Smart home technology is becoming very popular and it really helps people who have a disability. For example, I use smart plugs. I can control them from my phone via Wi-Fi and it saves me having to get out of my wheelchair and trying to reach a plug socket in a hard to reach place. Smart home technology is designed to assist the user and it certainly does that for me. The only thing I’m not a fan of yet is smart voice-activated assistants such as Siri, Google Assistant and Amazon Alexa. I think that the idea is brilliant. Being able to ask questions and get the answers straight away is incredibly convenient. The only thing that needs to get better is the accessibility of it. Due to my cerebral palsy, my speech is slurred and can be hard to understand. This is what makes me not able to use smart assistants. Apple does have a type to Siri feature which is great for non-questions such as adding an event to your calendar but, for questions, it may just be easier to search your question on the internet as you’ll most likely get a wider search which brings up more answers. I have no doubt that smart assistants will get better with speech recognition over the years to come but, as of now, it’s not really worth it for me, personally. Even TV’s are becoming smarter. Smart TVs are not just TVs that have a variety of applications. Smart TVs can now be controlled from a phone. This is great for people who cannot go and pick up the TV remote. Smart home devices are helping people with disabilities to be more independent which is a massive positive.

I think it is amazing that companies are helping people with disabilities without even knowing it. A perfect example of this is smart home technology. It is incredible that companies are making devices that assist people with disabilities without realising or focusing on people with disabilities. If companies can achieve this then what products can they make when they do focus on people with disabilities?!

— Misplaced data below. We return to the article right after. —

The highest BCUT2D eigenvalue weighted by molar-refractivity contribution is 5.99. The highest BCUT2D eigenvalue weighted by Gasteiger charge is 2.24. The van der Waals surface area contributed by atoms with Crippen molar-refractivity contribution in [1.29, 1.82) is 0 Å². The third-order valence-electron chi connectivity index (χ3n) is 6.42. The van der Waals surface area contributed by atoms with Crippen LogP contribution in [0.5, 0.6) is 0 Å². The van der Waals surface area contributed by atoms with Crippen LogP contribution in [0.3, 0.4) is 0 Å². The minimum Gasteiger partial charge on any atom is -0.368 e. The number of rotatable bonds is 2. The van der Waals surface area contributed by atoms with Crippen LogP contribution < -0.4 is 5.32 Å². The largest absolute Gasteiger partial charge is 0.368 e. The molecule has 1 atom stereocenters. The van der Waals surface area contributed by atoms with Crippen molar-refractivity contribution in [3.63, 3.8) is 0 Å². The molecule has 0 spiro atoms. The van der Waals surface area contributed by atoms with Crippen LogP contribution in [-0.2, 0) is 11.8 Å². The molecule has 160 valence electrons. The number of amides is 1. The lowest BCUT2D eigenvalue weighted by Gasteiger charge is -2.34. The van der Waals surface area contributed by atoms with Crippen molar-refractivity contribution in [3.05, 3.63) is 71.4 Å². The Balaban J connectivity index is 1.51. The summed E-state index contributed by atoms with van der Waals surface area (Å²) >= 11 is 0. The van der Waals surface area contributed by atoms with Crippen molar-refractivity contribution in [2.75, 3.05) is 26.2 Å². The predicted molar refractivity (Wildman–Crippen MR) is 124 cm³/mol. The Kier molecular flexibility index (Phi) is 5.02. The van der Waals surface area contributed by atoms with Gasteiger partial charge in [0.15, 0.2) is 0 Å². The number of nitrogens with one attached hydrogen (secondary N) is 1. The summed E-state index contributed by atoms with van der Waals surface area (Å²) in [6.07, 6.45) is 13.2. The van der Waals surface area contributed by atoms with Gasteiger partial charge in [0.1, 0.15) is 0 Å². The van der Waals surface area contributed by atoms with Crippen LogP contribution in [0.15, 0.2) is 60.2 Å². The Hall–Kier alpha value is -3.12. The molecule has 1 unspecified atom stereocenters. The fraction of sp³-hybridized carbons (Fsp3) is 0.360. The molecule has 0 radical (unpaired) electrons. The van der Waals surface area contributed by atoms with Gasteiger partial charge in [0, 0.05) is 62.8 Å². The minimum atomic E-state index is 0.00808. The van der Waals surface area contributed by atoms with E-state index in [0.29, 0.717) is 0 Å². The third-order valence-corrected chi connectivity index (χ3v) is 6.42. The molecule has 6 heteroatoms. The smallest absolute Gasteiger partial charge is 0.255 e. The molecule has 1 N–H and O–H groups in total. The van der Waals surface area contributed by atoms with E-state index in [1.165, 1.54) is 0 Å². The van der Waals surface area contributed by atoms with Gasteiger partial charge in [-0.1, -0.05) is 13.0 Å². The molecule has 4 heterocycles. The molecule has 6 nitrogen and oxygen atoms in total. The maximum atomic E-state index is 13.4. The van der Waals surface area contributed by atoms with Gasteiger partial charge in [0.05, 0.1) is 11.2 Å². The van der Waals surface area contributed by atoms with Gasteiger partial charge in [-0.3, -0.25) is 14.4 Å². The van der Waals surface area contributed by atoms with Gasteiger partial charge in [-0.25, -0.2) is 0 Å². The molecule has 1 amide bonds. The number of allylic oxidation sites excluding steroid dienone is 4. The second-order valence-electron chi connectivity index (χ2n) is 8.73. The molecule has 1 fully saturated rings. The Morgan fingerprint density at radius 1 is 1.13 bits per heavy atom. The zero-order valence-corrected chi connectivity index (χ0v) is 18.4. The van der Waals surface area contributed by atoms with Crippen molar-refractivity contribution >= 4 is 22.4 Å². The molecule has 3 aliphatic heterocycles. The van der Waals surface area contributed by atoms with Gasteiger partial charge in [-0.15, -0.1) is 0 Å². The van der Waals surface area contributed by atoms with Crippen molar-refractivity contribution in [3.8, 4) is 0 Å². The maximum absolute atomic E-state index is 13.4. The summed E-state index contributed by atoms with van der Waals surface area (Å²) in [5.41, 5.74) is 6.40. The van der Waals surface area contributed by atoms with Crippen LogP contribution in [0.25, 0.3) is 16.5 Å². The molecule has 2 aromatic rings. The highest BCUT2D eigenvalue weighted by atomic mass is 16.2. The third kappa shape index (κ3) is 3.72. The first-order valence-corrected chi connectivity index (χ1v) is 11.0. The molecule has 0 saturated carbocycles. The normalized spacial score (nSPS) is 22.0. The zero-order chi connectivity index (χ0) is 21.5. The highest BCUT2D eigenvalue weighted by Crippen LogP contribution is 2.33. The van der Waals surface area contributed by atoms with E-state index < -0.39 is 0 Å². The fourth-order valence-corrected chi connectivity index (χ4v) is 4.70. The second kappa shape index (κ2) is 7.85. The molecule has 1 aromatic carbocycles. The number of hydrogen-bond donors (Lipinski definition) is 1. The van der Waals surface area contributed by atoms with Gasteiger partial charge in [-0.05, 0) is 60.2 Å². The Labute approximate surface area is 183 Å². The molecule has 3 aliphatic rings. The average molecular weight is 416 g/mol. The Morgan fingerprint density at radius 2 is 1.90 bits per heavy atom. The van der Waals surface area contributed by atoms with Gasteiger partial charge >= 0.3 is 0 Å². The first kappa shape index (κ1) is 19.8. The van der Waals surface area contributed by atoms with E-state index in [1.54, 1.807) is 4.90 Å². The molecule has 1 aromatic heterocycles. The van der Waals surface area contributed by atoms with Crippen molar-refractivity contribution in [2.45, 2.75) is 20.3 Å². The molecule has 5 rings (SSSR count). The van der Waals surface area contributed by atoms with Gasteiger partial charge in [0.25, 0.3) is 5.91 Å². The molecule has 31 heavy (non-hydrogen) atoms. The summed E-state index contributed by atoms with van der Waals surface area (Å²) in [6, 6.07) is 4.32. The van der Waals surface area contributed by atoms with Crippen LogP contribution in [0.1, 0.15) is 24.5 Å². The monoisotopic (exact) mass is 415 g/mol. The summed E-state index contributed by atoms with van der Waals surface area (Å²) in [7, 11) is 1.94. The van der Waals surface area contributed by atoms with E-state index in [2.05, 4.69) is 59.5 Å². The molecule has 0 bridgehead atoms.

Although assistive devices are mainly physical devices (hardware), software is also extremely important. When I was at school, I used a piece of software called Splash! City. The software is designed to be able to help students do maths on a computer. There aren’t many pieces of software that do this. Before I was introduced to Splash! City, I was using a scribe which worked but I couldn’t do it myself and trying to do charts and graphs with a scribe was a complete nightmare. Splash! City allows you to use a blank page or a PDF file as a background and then type on top of that. It also includes a lot of maths symbols too. Splash! City is simple to use but it does take some time to completely master it. I was able to use Splash! City within my exams and it worked very well. Although the software is designed for maths, I was able to use it in other subjects such as science. The only issue that I found with Splash! City is that you have to import each PDF page individually which, when you have a 20–30 page exam, can become annoying. Also, Splash! City only takes image file formats such as JPGs and PNGs. This means that if you have any other file format then you need to convert it to one of the supported file formats.

My goals for the future are to help as many people as possible with technology. Technology is one of my huge passions that I love reading and talking about. I aim to use my wide range of knowledge on technology to assist people to make their lives a bit easier. The devices that Access:technology have introduced me to have changed the way my life. I hope I can do the same for other people.

My role of Assistive Technology Ambassador means that I will be doing blog posts, reviews and helping out at events. I am extremely excited to get started and I look forward to my time with Access:technology. Even if I introduce someone to the smallest thing that makes their life easier then I will be extremely happy.

For further information about assistive technology please don’t hesitate to get in touch with us (alastair@accesstechnology.co.uk.) You can also get future updates, follow us and get in touch via Facebook, Twitter and Instagram.

Access: technology north

Independent Assistive Technology Consultancy — Enabling independence for children with disabilities

Alastair Haigh

Written by

Access: technology north

Independent Assistive Technology Consultancy — Enabling independence for children with disabilities